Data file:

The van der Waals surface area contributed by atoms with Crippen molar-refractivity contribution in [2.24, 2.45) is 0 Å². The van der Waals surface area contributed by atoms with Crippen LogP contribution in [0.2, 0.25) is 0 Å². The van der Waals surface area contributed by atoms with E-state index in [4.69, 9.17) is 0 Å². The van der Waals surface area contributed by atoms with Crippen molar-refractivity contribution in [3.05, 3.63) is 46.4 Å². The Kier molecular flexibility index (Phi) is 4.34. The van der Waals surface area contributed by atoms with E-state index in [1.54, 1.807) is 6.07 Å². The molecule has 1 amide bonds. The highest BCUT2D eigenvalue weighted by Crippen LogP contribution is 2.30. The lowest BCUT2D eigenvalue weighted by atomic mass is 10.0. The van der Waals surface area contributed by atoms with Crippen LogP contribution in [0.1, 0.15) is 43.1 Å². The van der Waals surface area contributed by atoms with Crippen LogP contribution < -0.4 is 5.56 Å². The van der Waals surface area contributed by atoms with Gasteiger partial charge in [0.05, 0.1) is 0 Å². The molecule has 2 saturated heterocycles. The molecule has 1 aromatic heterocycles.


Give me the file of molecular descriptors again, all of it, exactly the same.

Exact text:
The van der Waals surface area contributed by atoms with Crippen molar-refractivity contribution in [2.24, 2.45) is 0 Å². The van der Waals surface area contributed by atoms with Crippen LogP contribution in [0.2, 0.25) is 0 Å². The van der Waals surface area contributed by atoms with E-state index in [4.69, 9.17) is 0 Å². The van der Waals surface area contributed by atoms with Crippen molar-refractivity contribution in [3.05, 3.63) is 46.4 Å². The Kier molecular flexibility index (Phi) is 4.34. The van der Waals surface area contributed by atoms with E-state index in [1.54, 1.807) is 6.07 Å². The molecule has 1 amide bonds. The highest BCUT2D eigenvalue weighted by Crippen LogP contribution is 2.30. The lowest BCUT2D eigenvalue weighted by atomic mass is 10.0. The van der Waals surface area contributed by atoms with Crippen LogP contribution in [0.1, 0.15) is 43.1 Å². The van der Waals surface area contributed by atoms with Crippen LogP contribution < -0.4 is 5.56 Å². The van der Waals surface area contributed by atoms with Gasteiger partial charge in [0.05, 0.1) is 0 Å². The molecule has 2 saturated heterocycles. The molecule has 1 aromatic heterocycles.